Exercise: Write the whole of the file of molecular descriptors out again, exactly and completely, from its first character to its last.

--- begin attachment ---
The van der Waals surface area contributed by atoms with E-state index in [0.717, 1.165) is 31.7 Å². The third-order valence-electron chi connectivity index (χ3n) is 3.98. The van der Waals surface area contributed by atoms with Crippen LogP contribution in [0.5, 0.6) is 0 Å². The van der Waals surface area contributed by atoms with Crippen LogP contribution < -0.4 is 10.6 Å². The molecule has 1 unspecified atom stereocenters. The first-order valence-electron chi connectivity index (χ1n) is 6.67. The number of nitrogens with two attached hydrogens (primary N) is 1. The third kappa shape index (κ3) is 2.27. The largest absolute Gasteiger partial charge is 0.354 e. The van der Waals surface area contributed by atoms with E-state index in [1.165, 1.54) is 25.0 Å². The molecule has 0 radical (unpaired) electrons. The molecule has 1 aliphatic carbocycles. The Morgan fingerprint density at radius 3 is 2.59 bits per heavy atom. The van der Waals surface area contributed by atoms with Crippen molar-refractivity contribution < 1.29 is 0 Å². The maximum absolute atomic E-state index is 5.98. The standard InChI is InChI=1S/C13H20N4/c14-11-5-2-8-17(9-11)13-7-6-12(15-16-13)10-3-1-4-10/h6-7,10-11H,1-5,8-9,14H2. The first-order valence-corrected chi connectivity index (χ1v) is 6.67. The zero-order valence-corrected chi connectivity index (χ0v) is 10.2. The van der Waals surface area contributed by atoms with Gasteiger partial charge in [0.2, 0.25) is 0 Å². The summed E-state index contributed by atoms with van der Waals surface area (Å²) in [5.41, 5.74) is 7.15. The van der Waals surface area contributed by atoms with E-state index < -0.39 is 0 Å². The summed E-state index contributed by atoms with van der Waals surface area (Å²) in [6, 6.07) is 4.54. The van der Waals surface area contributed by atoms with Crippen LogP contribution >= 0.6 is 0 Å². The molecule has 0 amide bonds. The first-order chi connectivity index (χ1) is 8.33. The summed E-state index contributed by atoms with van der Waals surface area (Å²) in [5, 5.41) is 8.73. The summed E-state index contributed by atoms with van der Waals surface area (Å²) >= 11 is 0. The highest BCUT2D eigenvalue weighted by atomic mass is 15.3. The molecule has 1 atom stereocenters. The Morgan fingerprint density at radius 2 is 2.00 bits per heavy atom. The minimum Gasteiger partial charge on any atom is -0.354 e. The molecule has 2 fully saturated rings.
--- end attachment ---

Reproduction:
The van der Waals surface area contributed by atoms with E-state index in [0.717, 1.165) is 31.7 Å². The third-order valence-electron chi connectivity index (χ3n) is 3.98. The van der Waals surface area contributed by atoms with Crippen LogP contribution in [0.5, 0.6) is 0 Å². The van der Waals surface area contributed by atoms with Crippen LogP contribution < -0.4 is 10.6 Å². The molecule has 1 unspecified atom stereocenters. The first-order valence-electron chi connectivity index (χ1n) is 6.67. The number of nitrogens with two attached hydrogens (primary N) is 1. The third kappa shape index (κ3) is 2.27. The largest absolute Gasteiger partial charge is 0.354 e. The van der Waals surface area contributed by atoms with E-state index in [1.165, 1.54) is 25.0 Å². The molecule has 0 radical (unpaired) electrons. The molecule has 1 aliphatic carbocycles. The Morgan fingerprint density at radius 3 is 2.59 bits per heavy atom. The van der Waals surface area contributed by atoms with Crippen molar-refractivity contribution < 1.29 is 0 Å². The maximum absolute atomic E-state index is 5.98. The standard InChI is InChI=1S/C13H20N4/c14-11-5-2-8-17(9-11)13-7-6-12(15-16-13)10-3-1-4-10/h6-7,10-11H,1-5,8-9,14H2. The first-order valence-corrected chi connectivity index (χ1v) is 6.67. The zero-order valence-corrected chi connectivity index (χ0v) is 10.2. The van der Waals surface area contributed by atoms with Gasteiger partial charge in [0.2, 0.25) is 0 Å². The summed E-state index contributed by atoms with van der Waals surface area (Å²) in [5.41, 5.74) is 7.15. The van der Waals surface area contributed by atoms with E-state index < -0.39 is 0 Å². The summed E-state index contributed by atoms with van der Waals surface area (Å²) in [6, 6.07) is 4.54. The van der Waals surface area contributed by atoms with Crippen LogP contribution >= 0.6 is 0 Å². The molecule has 0 amide bonds. The first-order chi connectivity index (χ1) is 8.33. The summed E-state index contributed by atoms with van der Waals surface area (Å²) in [5, 5.41) is 8.73. The summed E-state index contributed by atoms with van der Waals surface area (Å²) >= 11 is 0. The highest BCUT2D eigenvalue weighted by atomic mass is 15.3. The molecule has 1 atom stereocenters. The Morgan fingerprint density at radius 2 is 2.00 bits per heavy atom. The minimum Gasteiger partial charge on any atom is -0.354 e. The molecule has 2 fully saturated rings.